The Charity Commission has appointed an interim manager to Bhaarat Welfare Trust (1077821), a Leicester based charity with objects to promote the Hindu culture and religion. It carries these out by making grants, primarily overseas. The appointment was made due to continued concerns over the financial management of the charity.
The Commission opened a statutory inquiry into the charity in January 2017 to examine serious concerns over the financial management of the charity, including the trustees’ failure to evidence a significant amount of charitable expenditure overseas. In order to protect charitable funds, the Commission froze the charity’s bank accounts.
Despite receiving regulatory advice and guidance over a number of years, the trustees were unable to demonstrate that the charity has appropriate financial controls and the necessary due diligence checks.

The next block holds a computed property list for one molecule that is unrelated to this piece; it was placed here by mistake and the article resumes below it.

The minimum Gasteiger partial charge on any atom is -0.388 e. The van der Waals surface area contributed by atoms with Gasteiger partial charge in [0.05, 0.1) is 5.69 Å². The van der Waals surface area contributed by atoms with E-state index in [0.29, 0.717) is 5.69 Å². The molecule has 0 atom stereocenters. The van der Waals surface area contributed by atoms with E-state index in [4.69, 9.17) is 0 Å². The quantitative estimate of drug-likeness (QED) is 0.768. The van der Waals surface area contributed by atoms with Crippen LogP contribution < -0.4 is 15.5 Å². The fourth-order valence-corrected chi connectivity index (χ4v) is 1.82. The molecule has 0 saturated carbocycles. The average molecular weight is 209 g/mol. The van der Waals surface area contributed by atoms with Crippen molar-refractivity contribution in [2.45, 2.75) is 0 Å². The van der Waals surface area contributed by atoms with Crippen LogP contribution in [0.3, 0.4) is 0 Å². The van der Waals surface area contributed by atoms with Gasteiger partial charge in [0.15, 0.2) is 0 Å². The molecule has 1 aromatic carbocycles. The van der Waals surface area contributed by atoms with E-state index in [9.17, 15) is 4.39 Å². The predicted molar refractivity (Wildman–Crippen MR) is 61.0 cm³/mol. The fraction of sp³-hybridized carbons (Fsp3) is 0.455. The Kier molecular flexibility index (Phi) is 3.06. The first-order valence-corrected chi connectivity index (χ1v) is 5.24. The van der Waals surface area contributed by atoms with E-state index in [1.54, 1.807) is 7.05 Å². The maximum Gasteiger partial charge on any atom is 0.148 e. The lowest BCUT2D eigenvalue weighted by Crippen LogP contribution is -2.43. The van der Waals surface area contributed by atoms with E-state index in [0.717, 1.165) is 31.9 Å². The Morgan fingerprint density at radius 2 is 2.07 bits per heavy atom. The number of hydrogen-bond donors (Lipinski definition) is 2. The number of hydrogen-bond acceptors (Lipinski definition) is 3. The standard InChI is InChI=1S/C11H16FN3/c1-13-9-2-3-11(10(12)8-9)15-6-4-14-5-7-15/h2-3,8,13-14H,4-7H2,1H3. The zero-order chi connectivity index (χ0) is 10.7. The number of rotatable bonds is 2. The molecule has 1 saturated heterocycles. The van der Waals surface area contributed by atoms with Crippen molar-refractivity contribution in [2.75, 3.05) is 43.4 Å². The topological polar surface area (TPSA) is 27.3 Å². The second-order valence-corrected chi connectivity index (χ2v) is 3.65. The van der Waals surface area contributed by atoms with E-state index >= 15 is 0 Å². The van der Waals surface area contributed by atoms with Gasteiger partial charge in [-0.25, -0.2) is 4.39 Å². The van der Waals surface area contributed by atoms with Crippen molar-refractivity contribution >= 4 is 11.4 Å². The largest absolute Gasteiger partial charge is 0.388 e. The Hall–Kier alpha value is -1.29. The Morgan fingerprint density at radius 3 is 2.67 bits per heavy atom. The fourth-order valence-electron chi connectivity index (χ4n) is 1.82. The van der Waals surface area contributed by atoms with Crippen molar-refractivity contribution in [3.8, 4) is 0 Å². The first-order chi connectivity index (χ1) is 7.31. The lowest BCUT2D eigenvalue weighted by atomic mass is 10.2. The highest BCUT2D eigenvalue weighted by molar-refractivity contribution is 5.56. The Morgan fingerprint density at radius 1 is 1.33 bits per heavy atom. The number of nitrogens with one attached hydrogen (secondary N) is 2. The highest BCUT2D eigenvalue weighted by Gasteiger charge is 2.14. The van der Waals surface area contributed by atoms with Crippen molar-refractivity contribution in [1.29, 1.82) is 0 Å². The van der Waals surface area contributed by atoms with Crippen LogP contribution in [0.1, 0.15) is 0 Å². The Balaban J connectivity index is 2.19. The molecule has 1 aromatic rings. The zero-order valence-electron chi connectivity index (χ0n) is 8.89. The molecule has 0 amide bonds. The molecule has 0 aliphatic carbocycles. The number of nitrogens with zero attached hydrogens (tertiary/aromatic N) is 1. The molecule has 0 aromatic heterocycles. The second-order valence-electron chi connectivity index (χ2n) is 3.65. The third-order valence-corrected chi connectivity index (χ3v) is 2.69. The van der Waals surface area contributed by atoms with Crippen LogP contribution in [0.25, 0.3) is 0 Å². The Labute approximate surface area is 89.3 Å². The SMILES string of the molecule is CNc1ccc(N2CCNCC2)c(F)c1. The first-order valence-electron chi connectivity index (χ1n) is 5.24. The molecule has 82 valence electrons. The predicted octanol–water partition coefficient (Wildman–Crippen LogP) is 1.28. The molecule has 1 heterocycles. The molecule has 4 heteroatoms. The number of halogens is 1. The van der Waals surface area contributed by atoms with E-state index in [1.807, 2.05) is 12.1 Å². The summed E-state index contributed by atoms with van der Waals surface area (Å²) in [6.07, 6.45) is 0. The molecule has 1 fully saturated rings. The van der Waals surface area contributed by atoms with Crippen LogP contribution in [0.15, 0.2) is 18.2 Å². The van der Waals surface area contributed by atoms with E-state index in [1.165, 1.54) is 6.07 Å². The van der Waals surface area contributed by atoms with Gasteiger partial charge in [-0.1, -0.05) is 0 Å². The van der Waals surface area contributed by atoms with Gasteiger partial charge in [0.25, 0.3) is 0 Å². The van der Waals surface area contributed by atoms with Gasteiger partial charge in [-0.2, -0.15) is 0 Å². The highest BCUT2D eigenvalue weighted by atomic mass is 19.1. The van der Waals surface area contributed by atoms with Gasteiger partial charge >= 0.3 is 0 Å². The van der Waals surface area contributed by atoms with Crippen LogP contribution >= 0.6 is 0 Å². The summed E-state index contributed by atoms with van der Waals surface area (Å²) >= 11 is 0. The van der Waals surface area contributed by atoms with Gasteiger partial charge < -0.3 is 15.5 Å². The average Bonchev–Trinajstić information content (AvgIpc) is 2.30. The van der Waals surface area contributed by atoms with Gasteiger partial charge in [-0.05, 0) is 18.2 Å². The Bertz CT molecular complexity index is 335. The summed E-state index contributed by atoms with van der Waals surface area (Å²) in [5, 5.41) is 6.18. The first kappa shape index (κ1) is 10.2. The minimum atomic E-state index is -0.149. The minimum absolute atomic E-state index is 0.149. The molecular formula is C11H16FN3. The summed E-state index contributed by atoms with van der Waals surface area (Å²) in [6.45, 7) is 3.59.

The Commission therefore exercised its legal powers to appoint an interim manager to the charity on 9 May 2019. Finbarr O’Connell of Smith & Williamson LLP has the powers and duties of the trustees of the charity, to the exclusion of the charity’s trustees. His tasks will include: reviewing the charity’s financial controls and overseas payments, in particular evidence of how the funds were applied, and securing charity property by taking control of the charity’s assets.
The Commission’s inquiry continues.
- The Charity Commission is the independent regulator of charities in England and Wales. For more information see the about us page on GOV.UK
- Section 76(3)(g) of the Charities Act 2011 gives the Commission power to appoint interim managers to a charity.
- It is the Charity Commission’s policy, after it has concluded an inquiry, to publish a report detailing what issues the inquiry looked at, what actions were undertaken as part of the inquiry and what the outcomes were. Reports of previous inquiries are available on GOV.UK
- Interim managers are appointed to take over the running of a charity where the Commission has identified misconduct or mismanagement, or there is a need to protect the charity’s property. It is a temporary and protective measure.